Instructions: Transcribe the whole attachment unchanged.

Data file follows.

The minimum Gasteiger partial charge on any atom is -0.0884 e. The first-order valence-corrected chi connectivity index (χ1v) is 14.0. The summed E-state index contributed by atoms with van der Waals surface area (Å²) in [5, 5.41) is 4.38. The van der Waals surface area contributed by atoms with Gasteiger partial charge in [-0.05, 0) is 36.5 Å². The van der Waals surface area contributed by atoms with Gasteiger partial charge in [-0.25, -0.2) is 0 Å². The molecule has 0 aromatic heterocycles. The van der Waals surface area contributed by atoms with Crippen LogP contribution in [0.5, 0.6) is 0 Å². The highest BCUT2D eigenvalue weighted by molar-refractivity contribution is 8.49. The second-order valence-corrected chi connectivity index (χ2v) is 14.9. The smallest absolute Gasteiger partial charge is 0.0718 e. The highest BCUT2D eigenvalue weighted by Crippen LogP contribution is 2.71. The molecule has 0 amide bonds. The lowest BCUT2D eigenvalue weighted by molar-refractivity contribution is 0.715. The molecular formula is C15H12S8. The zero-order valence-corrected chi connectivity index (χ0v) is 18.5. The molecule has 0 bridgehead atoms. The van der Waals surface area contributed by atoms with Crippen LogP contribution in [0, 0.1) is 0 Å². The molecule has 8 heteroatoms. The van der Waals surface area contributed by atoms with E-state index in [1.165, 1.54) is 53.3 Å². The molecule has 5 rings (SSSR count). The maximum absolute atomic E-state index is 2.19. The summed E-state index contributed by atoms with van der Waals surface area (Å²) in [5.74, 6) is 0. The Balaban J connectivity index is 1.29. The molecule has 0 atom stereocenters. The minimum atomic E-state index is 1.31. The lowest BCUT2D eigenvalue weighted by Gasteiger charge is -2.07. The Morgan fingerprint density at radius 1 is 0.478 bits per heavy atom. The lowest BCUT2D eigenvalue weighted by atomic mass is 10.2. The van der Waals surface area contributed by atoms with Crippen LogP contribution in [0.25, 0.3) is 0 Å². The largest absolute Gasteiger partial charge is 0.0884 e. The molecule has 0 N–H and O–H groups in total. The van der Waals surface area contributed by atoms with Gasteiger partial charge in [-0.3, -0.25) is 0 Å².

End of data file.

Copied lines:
The minimum Gasteiger partial charge on any atom is -0.0884 e. The first-order valence-corrected chi connectivity index (χ1v) is 14.0. The summed E-state index contributed by atoms with van der Waals surface area (Å²) in [5, 5.41) is 4.38. The van der Waals surface area contributed by atoms with Gasteiger partial charge in [-0.05, 0) is 36.5 Å². The van der Waals surface area contributed by atoms with Gasteiger partial charge in [-0.25, -0.2) is 0 Å². The molecule has 0 aromatic heterocycles. The van der Waals surface area contributed by atoms with Crippen LogP contribution in [0.5, 0.6) is 0 Å². The highest BCUT2D eigenvalue weighted by molar-refractivity contribution is 8.49. The second-order valence-corrected chi connectivity index (χ2v) is 14.9. The smallest absolute Gasteiger partial charge is 0.0718 e. The highest BCUT2D eigenvalue weighted by Crippen LogP contribution is 2.71. The molecule has 0 amide bonds. The lowest BCUT2D eigenvalue weighted by molar-refractivity contribution is 0.715. The molecular formula is C15H12S8. The zero-order valence-corrected chi connectivity index (χ0v) is 18.5. The molecule has 0 bridgehead atoms. The van der Waals surface area contributed by atoms with Crippen LogP contribution in [0, 0.1) is 0 Å². The molecule has 8 heteroatoms. The van der Waals surface area contributed by atoms with E-state index in [1.165, 1.54) is 53.3 Å². The molecule has 5 rings (SSSR count). The maximum absolute atomic E-state index is 2.19. The summed E-state index contributed by atoms with van der Waals surface area (Å²) in [5.74, 6) is 0. The Balaban J connectivity index is 1.29. The molecule has 0 atom stereocenters. The minimum atomic E-state index is 1.31. The lowest BCUT2D eigenvalue weighted by Gasteiger charge is -2.07. The Morgan fingerprint density at radius 1 is 0.478 bits per heavy atom. The lowest BCUT2D eigenvalue weighted by atomic mass is 10.2. The van der Waals surface area contributed by atoms with Crippen LogP contribution in [0.25, 0.3) is 0 Å². The largest absolute Gasteiger partial charge is 0.0884 e. The molecule has 0 N–H and O–H groups in total. The van der Waals surface area contributed by atoms with Gasteiger partial charge in [-0.3, -0.25) is 0 Å².